There just aren't enough Pratchett references in political blogging, and I think it's a damn shame, so this is the first of my attempts to correct it. I fully expect to have a lot of explaining to do. Stephen Fry and QI will help me. I love QI. Somewhere in my Top Ten Most Used Phrases is "It's true. Stephen Fry told me." Stephen Fry told me and BBC viewers in general that 90% of the universe is missing. We don't know where it is. It's slightly embarrassing. Terry Pratchett, who is one of the great unacknowledged philosophers of our time (he is. Just because it's funny doesn't mean it should be disregarded) suggests in Thief of Time that "nine-tenths of the universe is the paperwork." Said paperwork is done by the Auditors. The Auditors are basically grey robes, with nothing visible inside the hoods. They have no real voices - should they wish to communicate, the words arrive in the other person's brain without passing through the ears. This is exactly how I feel about Gordon Brown's voice, although I clearly have some sort of reverse Babel fish in my brain which immediately translates everything into intangible nonsense. The Auditors also hate humanity, because humans are irrational and irregular. If they could eliminate humanity, they could get the filing finished.

I would swear that Gordon Brown wishes there were no people in Britain so he can finish the filing. He always seems so affronted when we object to something. Blair would sigh, grit his millions of teeth, and tell us that he understood where we were coming from, but this was very important and we must trust him. And yeah, that was irritating. It's not as irritating as Gordon Brown's "What do you mean, no? You can't say no. I have decreed that this is what will happen. You can't object to it. I'm Gordon Brown. How dare you attempt to disagree with me?" Which, in turn, is less irritating (though scarier) than David Cameron's "You disagree? Oh no! Panic! Well, you're right, of course. Of course you're right, I totally screwed that up. Sorry. We'll try it your way instead!" Repeat ad nauseam when it turns out that not everybody agrees on everything. Dumbass. More about him another time.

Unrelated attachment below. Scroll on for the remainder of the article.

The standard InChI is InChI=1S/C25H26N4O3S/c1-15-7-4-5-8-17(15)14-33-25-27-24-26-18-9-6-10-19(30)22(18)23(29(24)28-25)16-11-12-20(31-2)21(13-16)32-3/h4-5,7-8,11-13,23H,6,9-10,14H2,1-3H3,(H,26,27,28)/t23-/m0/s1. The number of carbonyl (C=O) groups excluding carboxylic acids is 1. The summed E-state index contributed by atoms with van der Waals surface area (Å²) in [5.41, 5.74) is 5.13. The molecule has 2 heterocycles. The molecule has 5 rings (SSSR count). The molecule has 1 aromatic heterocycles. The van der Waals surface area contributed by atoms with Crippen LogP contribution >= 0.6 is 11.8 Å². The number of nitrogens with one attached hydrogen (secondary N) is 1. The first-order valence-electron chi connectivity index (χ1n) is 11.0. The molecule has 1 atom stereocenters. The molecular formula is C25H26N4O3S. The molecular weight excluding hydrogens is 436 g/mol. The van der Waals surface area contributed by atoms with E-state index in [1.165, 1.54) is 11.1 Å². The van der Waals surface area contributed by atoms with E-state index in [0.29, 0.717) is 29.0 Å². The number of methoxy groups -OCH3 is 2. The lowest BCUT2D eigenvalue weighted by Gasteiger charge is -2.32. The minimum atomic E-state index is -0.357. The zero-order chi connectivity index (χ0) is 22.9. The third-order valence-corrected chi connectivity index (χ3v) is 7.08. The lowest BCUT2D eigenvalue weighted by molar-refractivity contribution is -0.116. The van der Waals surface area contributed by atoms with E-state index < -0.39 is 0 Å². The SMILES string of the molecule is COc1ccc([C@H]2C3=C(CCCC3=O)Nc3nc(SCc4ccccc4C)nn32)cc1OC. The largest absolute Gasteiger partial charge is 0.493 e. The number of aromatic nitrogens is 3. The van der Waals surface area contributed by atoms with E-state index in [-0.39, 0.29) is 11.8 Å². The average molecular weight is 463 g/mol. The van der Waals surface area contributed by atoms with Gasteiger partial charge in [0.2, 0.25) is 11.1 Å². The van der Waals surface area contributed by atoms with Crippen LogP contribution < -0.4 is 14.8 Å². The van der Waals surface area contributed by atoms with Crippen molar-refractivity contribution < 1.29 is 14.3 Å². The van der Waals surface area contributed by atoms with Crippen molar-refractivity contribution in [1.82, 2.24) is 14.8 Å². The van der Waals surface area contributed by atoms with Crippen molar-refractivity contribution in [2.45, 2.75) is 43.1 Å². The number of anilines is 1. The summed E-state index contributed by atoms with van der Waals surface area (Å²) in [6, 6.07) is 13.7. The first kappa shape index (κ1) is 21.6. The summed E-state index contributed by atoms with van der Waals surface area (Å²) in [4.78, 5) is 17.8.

Gordon Brown is scary. He's fundamentally scary. His default expression may be, "oh bugger, we're out of loo roll again. Why are we always out of loo roll?" but when he attempts some sort of expression, it always looks like some variant on "man who is going to kill you, probably because he thinks you took his loo roll." His 'happy' face looks like that. His 'angry' face looks like that. His 'neutral but relatable politician' face looks like that, and he's been practicing it a lot the past few days. It doesn't translate well, because Americans don't say 'loo roll'. It was a nice image, him and Bush strolling around together. Bush stole an election, Brown didn't even bother to have an election.

Goddammit, Liberal Democrats, why did you have to draft in Baby Cameron as your leader? Anyone else and you would have had my vote! I'd even have voted for old Ming above Brown and Cameron, and he was a corpse on wheels! Anyone except Baby Cameron! You know I can't support anyone who bears any political resemblance to Cameron! (I'm looking at you, Obama.) Alright, I wouldn't vote for Lembit Opik, but that's because he's shagging a Cheeky Girl and expects us not to laugh. I used to quite like him, but really, a freakishly thin Transylvanian in silver hot pants who was rejected in the first round of Popstars who sang a song called Touch My Bum written by her mother and a twisty-faced Lib Dem obsessed with doom-mongering asteroid theories, and we're not supposed to laugh? He seems to think he's too important to be laughed at. For fuck's sake, Lembit. You're in fucking Britain. One, you're never too important to be laughed at here. Two, you're not actually important at all. Three, it's hilarious! Have some self-awareness, man, yikes. (Sorry.)